Having said that, there is one undeniable fact in all of this, and that is that Chief Justice Scalia is an idiot. That is not to say he's wrong on this case overall (as I say, I have no idea whether he is or not), but this argument is so infuriating in its total absence of logic or thought it actually took me a little while to process its foolishness:
[L]eft to their own devices most managers in any corporation—and surely most managers in a corporation that forbids sex discrimination—would select sex-neutral, performance-based criteria for hiring and promotion.Lemieux is appropriately gob-smacked by this line of "argument", but I don't think he's followed it through to conclusion. If we tweak the Scalia quote just a little, we get "left to their own devices most citizens in any country—and surely most citizens in a country that forbids stealing cars—would select legal currency-based methods for acquiring automobiles".
You see the problem? It's not that the statement becomes false - I'm sure that most US citizens who own cars did indeed pay for them - it's that it becomes patently absurd to utter the phrase whilst considering whether a specific individual stole a car or not. I'm not for one second suggesting we abandon the idea of "innocent until proven guilty" - though of course whether or not that applies to such cases, I am unsure - but to use the fact that most people follow the law as an argument against the prosecution is self-evidently imbecilic. You would have thought that point would be obvious to a man whose entire profession is based around dealing with the people who don't follow the rules like the rest of us.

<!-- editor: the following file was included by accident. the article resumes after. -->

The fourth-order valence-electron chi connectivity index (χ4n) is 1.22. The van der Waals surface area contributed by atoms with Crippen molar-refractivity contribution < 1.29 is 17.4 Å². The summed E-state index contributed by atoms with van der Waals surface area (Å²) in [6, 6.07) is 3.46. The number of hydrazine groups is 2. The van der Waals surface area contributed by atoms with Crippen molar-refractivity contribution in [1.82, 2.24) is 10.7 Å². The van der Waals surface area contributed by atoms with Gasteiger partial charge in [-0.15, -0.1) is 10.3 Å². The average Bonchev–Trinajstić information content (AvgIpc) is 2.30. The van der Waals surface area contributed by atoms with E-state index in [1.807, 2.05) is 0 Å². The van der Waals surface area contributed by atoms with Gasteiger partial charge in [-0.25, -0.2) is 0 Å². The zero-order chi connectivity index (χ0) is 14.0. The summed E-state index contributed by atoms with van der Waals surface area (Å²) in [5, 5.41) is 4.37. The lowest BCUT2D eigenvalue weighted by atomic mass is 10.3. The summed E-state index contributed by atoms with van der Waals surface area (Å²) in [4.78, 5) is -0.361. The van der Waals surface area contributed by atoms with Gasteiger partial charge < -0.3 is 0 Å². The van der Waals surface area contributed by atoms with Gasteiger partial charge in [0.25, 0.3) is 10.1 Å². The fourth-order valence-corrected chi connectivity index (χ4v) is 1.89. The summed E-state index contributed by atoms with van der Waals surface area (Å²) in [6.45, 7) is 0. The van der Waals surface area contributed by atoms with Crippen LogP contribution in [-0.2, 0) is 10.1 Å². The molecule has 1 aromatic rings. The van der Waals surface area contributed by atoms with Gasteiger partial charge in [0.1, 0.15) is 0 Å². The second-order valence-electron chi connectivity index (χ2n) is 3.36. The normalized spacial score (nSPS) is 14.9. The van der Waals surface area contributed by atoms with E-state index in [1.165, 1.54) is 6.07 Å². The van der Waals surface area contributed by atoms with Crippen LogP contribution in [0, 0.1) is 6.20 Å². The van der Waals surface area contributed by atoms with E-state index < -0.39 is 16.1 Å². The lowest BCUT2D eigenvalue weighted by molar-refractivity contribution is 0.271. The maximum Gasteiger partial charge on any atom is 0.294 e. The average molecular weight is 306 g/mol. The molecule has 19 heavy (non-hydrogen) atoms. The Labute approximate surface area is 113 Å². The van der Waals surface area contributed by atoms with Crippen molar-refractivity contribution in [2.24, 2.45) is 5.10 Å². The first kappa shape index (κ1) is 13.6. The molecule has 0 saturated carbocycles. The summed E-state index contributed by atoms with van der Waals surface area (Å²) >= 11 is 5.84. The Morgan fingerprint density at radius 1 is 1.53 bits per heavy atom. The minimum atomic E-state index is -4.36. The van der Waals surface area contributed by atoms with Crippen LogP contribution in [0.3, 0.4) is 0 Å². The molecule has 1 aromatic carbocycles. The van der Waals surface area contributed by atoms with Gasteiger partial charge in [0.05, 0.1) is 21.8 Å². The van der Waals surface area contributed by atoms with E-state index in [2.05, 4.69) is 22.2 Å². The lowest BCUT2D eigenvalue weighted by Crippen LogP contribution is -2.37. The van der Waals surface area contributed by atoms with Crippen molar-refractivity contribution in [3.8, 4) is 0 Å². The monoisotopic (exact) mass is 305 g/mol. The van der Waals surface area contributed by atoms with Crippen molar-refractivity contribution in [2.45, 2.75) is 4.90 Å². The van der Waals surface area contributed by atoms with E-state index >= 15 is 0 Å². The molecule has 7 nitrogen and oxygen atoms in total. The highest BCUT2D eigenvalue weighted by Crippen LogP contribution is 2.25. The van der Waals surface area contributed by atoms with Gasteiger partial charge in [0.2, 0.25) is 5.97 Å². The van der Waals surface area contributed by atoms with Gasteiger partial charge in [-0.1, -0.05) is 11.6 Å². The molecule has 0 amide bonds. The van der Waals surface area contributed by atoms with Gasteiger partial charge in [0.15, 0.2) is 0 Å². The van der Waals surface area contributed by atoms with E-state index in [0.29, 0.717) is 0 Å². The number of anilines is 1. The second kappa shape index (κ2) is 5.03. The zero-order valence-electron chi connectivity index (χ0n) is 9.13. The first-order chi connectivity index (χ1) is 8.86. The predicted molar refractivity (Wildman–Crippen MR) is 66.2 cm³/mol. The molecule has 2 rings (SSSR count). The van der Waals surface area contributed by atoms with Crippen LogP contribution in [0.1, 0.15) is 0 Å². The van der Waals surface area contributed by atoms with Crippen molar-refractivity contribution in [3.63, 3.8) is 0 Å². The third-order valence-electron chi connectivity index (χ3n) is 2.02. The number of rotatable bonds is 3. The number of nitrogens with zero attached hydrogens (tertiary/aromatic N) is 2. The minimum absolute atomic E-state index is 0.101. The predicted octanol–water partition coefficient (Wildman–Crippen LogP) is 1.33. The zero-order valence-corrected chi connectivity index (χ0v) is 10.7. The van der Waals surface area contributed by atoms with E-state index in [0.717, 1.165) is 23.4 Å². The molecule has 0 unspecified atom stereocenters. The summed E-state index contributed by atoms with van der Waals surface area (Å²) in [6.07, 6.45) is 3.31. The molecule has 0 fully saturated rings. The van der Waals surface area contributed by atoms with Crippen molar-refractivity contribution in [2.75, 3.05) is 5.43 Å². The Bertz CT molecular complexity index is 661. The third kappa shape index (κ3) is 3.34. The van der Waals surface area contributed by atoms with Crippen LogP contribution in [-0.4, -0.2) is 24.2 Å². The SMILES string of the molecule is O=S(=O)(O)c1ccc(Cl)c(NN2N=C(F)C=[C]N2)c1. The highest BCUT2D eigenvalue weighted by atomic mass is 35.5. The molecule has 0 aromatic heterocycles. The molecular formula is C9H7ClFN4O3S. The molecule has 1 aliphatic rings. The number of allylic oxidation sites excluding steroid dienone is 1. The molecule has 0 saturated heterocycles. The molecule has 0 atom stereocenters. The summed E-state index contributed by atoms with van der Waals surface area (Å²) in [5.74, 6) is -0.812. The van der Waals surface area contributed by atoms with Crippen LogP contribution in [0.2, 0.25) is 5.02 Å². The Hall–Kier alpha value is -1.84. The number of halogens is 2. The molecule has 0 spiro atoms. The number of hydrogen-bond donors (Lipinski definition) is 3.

Most people are not murderers. Most people are not rapists. Most companies, for all I know, do not employ discriminatory hiring practices. Unless we're going to start applying Scalia's argument to any crime we believe less than half the citizenry are guilty of, however, (and let's not forget, there's only one person in this post who believes that corporations should be treated like citizens, and it sure as hell isn't me), Scalia's position is laughable. Unfortunately, it's also entirely in keeping with his inability to argue with any coherence whenever a large company comes running to Daddy.